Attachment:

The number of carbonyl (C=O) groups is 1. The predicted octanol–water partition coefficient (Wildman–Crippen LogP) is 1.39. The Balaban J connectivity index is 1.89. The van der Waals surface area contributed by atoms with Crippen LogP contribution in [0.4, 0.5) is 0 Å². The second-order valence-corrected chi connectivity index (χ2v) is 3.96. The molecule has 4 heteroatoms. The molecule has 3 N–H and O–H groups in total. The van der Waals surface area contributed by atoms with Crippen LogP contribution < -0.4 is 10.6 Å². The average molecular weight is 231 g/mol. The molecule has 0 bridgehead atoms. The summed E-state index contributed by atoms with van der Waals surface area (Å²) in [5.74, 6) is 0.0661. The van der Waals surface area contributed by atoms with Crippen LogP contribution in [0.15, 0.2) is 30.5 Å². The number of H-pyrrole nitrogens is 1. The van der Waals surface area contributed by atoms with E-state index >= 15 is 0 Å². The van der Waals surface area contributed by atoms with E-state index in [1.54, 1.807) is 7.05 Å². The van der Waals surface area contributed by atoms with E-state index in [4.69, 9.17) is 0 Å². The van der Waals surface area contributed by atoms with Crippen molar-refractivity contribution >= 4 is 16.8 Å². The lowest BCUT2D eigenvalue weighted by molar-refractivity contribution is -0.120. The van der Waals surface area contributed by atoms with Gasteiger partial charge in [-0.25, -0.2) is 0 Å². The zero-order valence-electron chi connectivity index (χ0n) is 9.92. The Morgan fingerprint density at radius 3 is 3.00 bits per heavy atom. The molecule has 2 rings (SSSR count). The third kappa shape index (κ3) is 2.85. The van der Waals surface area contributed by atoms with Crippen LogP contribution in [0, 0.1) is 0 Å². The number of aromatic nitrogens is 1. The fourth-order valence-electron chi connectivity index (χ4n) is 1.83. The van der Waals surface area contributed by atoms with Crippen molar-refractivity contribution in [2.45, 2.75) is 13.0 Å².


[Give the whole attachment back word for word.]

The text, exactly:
The number of carbonyl (C=O) groups is 1. The predicted octanol–water partition coefficient (Wildman–Crippen LogP) is 1.39. The Balaban J connectivity index is 1.89. The van der Waals surface area contributed by atoms with Crippen LogP contribution in [0.4, 0.5) is 0 Å². The second-order valence-corrected chi connectivity index (χ2v) is 3.96. The molecule has 4 heteroatoms. The molecule has 3 N–H and O–H groups in total. The van der Waals surface area contributed by atoms with Crippen LogP contribution < -0.4 is 10.6 Å². The average molecular weight is 231 g/mol. The molecule has 0 bridgehead atoms. The summed E-state index contributed by atoms with van der Waals surface area (Å²) in [5.74, 6) is 0.0661. The van der Waals surface area contributed by atoms with Crippen LogP contribution in [0.15, 0.2) is 30.5 Å². The number of H-pyrrole nitrogens is 1. The van der Waals surface area contributed by atoms with E-state index >= 15 is 0 Å². The van der Waals surface area contributed by atoms with E-state index in [1.54, 1.807) is 7.05 Å². The van der Waals surface area contributed by atoms with E-state index in [4.69, 9.17) is 0 Å². The van der Waals surface area contributed by atoms with Crippen molar-refractivity contribution >= 4 is 16.8 Å². The lowest BCUT2D eigenvalue weighted by molar-refractivity contribution is -0.120. The van der Waals surface area contributed by atoms with Gasteiger partial charge in [-0.25, -0.2) is 0 Å². The zero-order valence-electron chi connectivity index (χ0n) is 9.92. The Morgan fingerprint density at radius 3 is 3.00 bits per heavy atom. The molecule has 2 rings (SSSR count). The third kappa shape index (κ3) is 2.85. The van der Waals surface area contributed by atoms with Crippen LogP contribution in [0, 0.1) is 0 Å². The number of aromatic nitrogens is 1. The fourth-order valence-electron chi connectivity index (χ4n) is 1.83. The van der Waals surface area contributed by atoms with Crippen molar-refractivity contribution in [2.45, 2.75) is 13.0 Å².